Thursday, June 03, 2010

Spring has been so late in arriving after the long hard winter. Not that I'm complaining really, I'm all for a long hard winter. It's how I grew up. But still, it felt a mite miraculous to drive out of the city, into rolling hills and past a long thin lake, and further, to the pop star's country house.

Oh, the green - when the tree doctor came to look at the trees, he told us that the grass had grown six inches in a week - and the lilacs, as late as I've ever seen them, lining the country lane and making me think of my mother, who come spring always had a vase of lilacs on the kitchen table in an old jade-colored ceramic pitcher from the thirties.

So the pop star drove her rider mower madly about the lawn, like a cowboy, like some vision out of the American suburbs I grew up in - the grass was more than a foot high. While I made rhubarb cream - which is just stewed rhubarb with a bit of sugar and a pinch of potato starch to thicken it - one of those beloved Swedish treats that you serve warm with milk poured over it, a reminder of how poor the country was until relatively recent (and how hard it is to grow anything up here in the far north - you get far enough north and there are no fruit trees, so strawberries, raspberries and rhubarb are about all you've got to work with.)

Then we walked down the road, past the peculiar Scottish cows with their wooly hides and broad faces and curly horns, and turned down a path.

"This is what I wanted to show you," said the pop star. "This tree is a thousand years old, the oldest one around. Can you believe it? It's beautiful!"

Apparently everyone around knew about the thousand-year-old oak. (Just think, it was around when the Vikings were still rampaging, and Sweden was still a century away from official christianization.) A fairly large branch - as big as a tree itself - had fallen not so long ago, but otherwise it looked fairly healthy. The four of us - me, the husband, the pop star and the girl from L.A. - tried to reach around the tree, holding hands, but it was too big.

"Look up," said the girl from L.A., gazing into the branches above us. "it is beautiful, really, really."

The Swedish word for the day is ek. It means oak.

15 comments:

Rick Dearman said...

Didn't know if this would be useful for you, since you seem well advanced in the language. But perhaps interesting for your readers? I have posted a list of Games people can play to help learn another language on my publishers website. You can download the PDF from http://xgipublishing.com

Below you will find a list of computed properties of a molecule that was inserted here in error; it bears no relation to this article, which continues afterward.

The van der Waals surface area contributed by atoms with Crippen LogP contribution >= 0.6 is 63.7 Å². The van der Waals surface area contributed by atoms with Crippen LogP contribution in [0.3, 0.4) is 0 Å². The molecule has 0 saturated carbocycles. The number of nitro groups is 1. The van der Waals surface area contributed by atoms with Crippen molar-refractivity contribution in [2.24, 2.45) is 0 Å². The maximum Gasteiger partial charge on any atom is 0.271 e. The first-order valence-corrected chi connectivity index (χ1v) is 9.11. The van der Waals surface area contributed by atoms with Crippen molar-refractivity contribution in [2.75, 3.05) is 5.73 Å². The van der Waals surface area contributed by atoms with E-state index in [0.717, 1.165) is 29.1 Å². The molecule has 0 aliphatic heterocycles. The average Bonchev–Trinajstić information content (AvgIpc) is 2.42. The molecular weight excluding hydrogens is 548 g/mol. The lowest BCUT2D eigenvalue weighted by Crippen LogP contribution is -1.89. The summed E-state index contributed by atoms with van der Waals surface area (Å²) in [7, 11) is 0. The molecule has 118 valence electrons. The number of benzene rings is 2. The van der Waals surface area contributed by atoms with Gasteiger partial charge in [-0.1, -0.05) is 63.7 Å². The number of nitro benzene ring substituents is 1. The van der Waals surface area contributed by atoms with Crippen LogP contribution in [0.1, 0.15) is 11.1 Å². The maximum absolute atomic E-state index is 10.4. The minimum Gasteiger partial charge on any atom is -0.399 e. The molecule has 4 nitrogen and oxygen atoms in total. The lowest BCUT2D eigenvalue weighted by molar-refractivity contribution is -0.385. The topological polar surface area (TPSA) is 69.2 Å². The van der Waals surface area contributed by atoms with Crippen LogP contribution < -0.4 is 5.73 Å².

It is free and shows how you can have some fun learning a language.

Erica said...

lovely blog. keep hugging those trees!

Ramzi said...

Learning Swedish? You are cutting deep now. I am here since almost a year and barely learned a word.

Aside of that, really beautiful country and nice people.

Cheers!

what now? said...

When I was in Lulea we ate things like gooseberry soup and cloudberry jam on toast.

Erika C. said...

Thanks for visiting my blog and for the suggested changes which I made. So sorry. I wasn't reading closely enough. And yes, the name, I hadn't looked it up. Oops!

I look forward to reading more about your blog.

love,
Erika

Batus said...

I believe healthy oaks drop old branches from time to time.

Great blog!

Pervaiz said...

I visit your blog first time. It is so nice and lovely. I like your idea of blog.
http://wofgtg.blogspot.com/
Thanks.

Jeff said...

That's a BIG tree!

The pop star was on Letterman last night! She's terrific!

Steph said...

What a lovely post. I only just read it today, after putting it off, with a number of others that I "would get around to later"... I am glad I read it finally.

The only thing that would have made this post better would be PICTURES! I would love to see the lilacs and the crazed pop star mowing and the ancient Viking Oak!

I have been thinking a lot about Scandinavia lately (though honestly have been fixated more on Copenhagen than Stockholm), so it is nice to come back to your blog again...

Robin Shadowes said...

No matter how short the word is, it must be a real pain in the you-know-what to pronounce for those of you who have english as your first language. I wonder how many times it has tied your tongues into a knot? :P

melekler korusun 73. bölüm said...

thank you

Tom said...

Looking forward to seeing the Popstar in DC this week!

I have to say, your rare updates are killing me. ;)

Love your blog - have been reading for years.

vi ses

Tom said...

will be seeing the pop star this week in DC. Can't wait!

Your lack of blogging is killing me. ;)

vi ses!

Tom said...

will be seeing the pop star this week in DC. Can't wait.

Love your blog, reading for years... but your lack of posts is killing me.;)

vi ses

Oliver the Swede said...

Really like this site! If you want to learn more Swedish words, check this one out: http://social.sweden.se/Social-feeds/Swedish-Word-of-the-Day-for-Beginners/

 


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